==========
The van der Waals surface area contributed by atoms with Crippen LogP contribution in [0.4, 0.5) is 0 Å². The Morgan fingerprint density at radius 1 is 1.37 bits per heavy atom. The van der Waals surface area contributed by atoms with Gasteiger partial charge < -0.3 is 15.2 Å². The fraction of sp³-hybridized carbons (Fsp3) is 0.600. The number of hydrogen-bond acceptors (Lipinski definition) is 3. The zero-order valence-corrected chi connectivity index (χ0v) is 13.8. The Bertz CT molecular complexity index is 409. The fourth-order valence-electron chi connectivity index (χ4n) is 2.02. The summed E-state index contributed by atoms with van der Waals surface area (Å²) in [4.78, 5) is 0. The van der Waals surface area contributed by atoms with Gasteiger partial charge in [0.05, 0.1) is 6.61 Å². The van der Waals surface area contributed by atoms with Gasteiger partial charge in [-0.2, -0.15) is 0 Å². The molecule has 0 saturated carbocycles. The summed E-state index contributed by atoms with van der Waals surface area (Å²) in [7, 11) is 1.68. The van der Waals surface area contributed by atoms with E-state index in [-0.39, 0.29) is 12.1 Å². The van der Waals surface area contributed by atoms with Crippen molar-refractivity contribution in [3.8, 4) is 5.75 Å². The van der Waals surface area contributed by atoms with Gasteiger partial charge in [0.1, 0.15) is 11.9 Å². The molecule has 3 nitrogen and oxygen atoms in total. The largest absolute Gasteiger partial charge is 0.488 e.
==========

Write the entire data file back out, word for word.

The van der Waals surface area contributed by atoms with Crippen LogP contribution in [0.4, 0.5) is 0 Å². The Morgan fingerprint density at radius 1 is 1.37 bits per heavy atom. The van der Waals surface area contributed by atoms with Gasteiger partial charge < -0.3 is 15.2 Å². The fraction of sp³-hybridized carbons (Fsp3) is 0.600. The number of hydrogen-bond acceptors (Lipinski definition) is 3. The zero-order valence-corrected chi connectivity index (χ0v) is 13.8. The Bertz CT molecular complexity index is 409. The fourth-order valence-electron chi connectivity index (χ4n) is 2.02. The summed E-state index contributed by atoms with van der Waals surface area (Å²) in [4.78, 5) is 0. The van der Waals surface area contributed by atoms with Gasteiger partial charge in [0.05, 0.1) is 6.61 Å². The van der Waals surface area contributed by atoms with Gasteiger partial charge in [-0.2, -0.15) is 0 Å². The molecule has 0 saturated carbocycles. The summed E-state index contributed by atoms with van der Waals surface area (Å²) in [7, 11) is 1.68. The van der Waals surface area contributed by atoms with E-state index in [-0.39, 0.29) is 12.1 Å². The van der Waals surface area contributed by atoms with Crippen molar-refractivity contribution in [3.8, 4) is 5.75 Å². The van der Waals surface area contributed by atoms with Gasteiger partial charge in [0.1, 0.15) is 11.9 Å². The molecule has 3 nitrogen and oxygen atoms in total. The largest absolute Gasteiger partial charge is 0.488 e.